From century to century, the more than 500-meter long Crisologo Street visited by tourists today was established even before the time of the Galleon Trade or even the before the coming of Spanish explorers to the country in the 15th century. This major attraction of Vigan in its mestizo district is a fusion of Asian construction and European architecture that evoke a bygone era when its people lived prosperously.
The houses are uncomplicated with their roofs of red tiles, thick walls, huge doors and stair cases leading to rooms of high ceilings and sliding capiz shell windows. You can admire closely the architecture and intricate craftsmanship employed in the grill and wood works of these antique houses.Having survived the many natural and man-made calamities throughout the centuries, the families who own these treasures have endeavored to maintain them.
A walk through the light and shadows along the cobble stone lined street is enchanted at night. The 18th century ambiance of the lamp-lit street that local and foreign visitors love comes alive. You can take advantage of this romantic atmosphere by having dinner in one of the old houses that has been converted to a restaurant before or after a walk.
Place of the Chinese
Upon the discovery of Vigan by Juan de Salcedo in 1572, the attractive street was called Calle Escolta de Vigan and served as the commercial hub in the entire Northern Luzon. The Mestizo Distrct was also called “Kasanglayan” or “place of the Chinese,” which was the business center of the migratory traders not only Chinese but also Spanish, Mexican, Japanese and other European businessmen, says Bigueño historian Mel Andino. “Before the coming of the Spaniards, the Galleon Trade already found its way to this street as it served as the drop point of all goods brought by the traders from the western and mid-eastern countries,” Andino said.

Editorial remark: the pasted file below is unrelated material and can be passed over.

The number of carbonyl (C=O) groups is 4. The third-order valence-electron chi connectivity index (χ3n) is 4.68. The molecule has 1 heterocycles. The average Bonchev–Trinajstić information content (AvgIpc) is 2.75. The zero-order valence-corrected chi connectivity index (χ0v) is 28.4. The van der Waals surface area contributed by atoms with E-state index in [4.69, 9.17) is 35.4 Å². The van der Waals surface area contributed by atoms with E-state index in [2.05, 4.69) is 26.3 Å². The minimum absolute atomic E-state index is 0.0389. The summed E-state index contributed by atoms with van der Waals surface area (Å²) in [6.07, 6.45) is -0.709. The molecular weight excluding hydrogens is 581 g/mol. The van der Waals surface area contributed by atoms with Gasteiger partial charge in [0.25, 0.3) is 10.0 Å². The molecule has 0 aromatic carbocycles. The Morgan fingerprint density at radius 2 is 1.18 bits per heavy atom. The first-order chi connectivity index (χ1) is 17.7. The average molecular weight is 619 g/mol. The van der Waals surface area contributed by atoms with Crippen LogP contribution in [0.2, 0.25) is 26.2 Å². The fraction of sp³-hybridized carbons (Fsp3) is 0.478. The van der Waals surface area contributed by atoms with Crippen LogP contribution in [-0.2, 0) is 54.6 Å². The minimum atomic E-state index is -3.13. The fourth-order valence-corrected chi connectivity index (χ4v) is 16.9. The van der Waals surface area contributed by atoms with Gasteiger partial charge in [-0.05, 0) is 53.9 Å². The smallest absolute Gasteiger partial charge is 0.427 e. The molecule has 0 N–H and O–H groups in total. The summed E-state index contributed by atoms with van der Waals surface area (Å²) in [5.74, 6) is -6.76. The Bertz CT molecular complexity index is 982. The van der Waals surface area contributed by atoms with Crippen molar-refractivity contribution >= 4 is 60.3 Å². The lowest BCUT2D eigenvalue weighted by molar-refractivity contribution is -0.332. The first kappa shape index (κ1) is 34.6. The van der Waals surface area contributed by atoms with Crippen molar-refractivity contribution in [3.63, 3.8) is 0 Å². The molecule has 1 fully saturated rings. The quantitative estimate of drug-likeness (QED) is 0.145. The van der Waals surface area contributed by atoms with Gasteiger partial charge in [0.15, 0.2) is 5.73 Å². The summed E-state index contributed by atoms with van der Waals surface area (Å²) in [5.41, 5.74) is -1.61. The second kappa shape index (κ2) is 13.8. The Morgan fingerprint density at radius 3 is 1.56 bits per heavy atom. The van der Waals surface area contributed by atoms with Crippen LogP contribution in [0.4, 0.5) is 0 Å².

However, Andino said that when American rule was in the country in the late 1890s, the Calle de Escolta De Vigan was renamed to Washington Street. “According to my ancestors, one of the most popular businesses in the street during the American time was the “Washington Soup Factory” owned by the ancestry of Steve King – now the owner of the Standard Lumber and Hardware in Vigan,” says Andino. The Americans had established a civil government in Ilocos Sur on September 1, 1901 with Don Mena Crisologo, a delegate to the Malolos Congress, as the first provincial governor.
After retiring from government service, Gov. Crisologo, highly revered by Ilocanos as a writer and politician, died on July 5, 1927 at the age of 82. Following his death, Washington Street was renamed again to Mena Crisologo Street in honor to the late governor. “However, I’m not sure when the exact date that the former Washington Street was changed to Mena Crisologo Street,” Andino says.
Through the years, Calle De Crisologo or Mena Crisologo Street became famous as it served as the center of well-preserved Vigan houses. “Few decades after the World War II or during the 1970’s when then President Ferdinand E. Marcos declared the Vigan heritage village as national treasure to protect and preserve its existence,” recalls Andino.
(Some excerpts are from Freddie G. Lazaro)